Whether or not a person serves as a contractor or an employee of your business can be a tricky area of employment law in New Mexico or any other state in which your company may do business or contract help within. There are a number of factors which may help determine the best option for your business, and certainly some pitfalls to avoid in making that decision.
Who does it matter to?
The IRS and the New Mexico Taxation & Revenue Department may take a large interest in employee classifications of contractors versus employees as it impacts how taxes are paid by businesses and workers. The U.S. Small Business Administration lists several potentially costly ramifications for the incorrect listing of an employee as a contractor for tax purposes such as having to pay back taxes and penalties on the employee including Social Security, Medicare, and unemployment.
Additionally, the worker may be owed a number of items due to employees that are absent for independent contractors. An employee may qualify for retirement programs, health insurance, and even wage reimbursement such as overtime under the U.S. Fair Labor Standards Act. Actions, such as workers compensation qualified events, which may have occurred in the workplace during the mistaken designation as a contractor could also complicate matters for the employer.
Is the worker a contractor or employee?
For the purposes of unemployment insurance benefits and taxation, there are a number of factors which may be considered in classifying an employee. The IRS recommends part of that analysis should involve examining three major categories.
Behavioral factors are the first step in that process and include asking questions such as: who controls when, how, and exactly what the worker does in the pursuit of accomplishing the employer’s reason for contracting with that worker. For example: If someone were hired to repair a piece of equipment by a certain date, would an employer be more likely to care about the worker doing so at midnight versus normal business hours and, if so, is it for a practical reason or to maintain regular hours on the job?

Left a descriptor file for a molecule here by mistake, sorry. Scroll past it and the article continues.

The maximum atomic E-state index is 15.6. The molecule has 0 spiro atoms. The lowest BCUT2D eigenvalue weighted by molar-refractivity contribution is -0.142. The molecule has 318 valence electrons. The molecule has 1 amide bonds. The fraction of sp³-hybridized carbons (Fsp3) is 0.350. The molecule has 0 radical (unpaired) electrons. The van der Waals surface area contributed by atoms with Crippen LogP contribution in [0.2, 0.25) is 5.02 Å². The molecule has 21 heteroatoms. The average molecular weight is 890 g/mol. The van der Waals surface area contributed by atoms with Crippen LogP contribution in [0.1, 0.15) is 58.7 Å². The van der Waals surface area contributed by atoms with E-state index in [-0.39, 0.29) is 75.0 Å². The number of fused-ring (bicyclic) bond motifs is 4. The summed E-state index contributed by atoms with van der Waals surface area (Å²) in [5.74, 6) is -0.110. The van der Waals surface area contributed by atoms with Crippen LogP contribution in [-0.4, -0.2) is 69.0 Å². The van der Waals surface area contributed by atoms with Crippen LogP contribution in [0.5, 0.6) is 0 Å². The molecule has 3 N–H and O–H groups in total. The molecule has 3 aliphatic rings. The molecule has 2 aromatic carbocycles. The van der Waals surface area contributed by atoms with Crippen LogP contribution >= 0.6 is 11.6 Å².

Another category involves financial considerations in certain aspects of the actual work taking place as well as from a human resources standpoint. Some pertinent financial examples are: Can the worker freely advertise the same services to other potential clients/employers and who has ownership or control over tools used to complete the job?
Other relationship factors are a third broad category with evidence such as whether or not the worker receives benefits such as paid vacation or sick time and the permanence of the relationship between the business and the worker. Sometimes a contract or written agreement can also include language which would suggest more strongly employee or contractor.
These examples are just a few of the many factors which may need to be analyzed by a business depending on their worker situation. New Mexico businesses may find a higher level of comfort by using experienced legal counsel for the decision to designate workers as contractors or employees, and any contract drafting or future defense matters involving such decisions.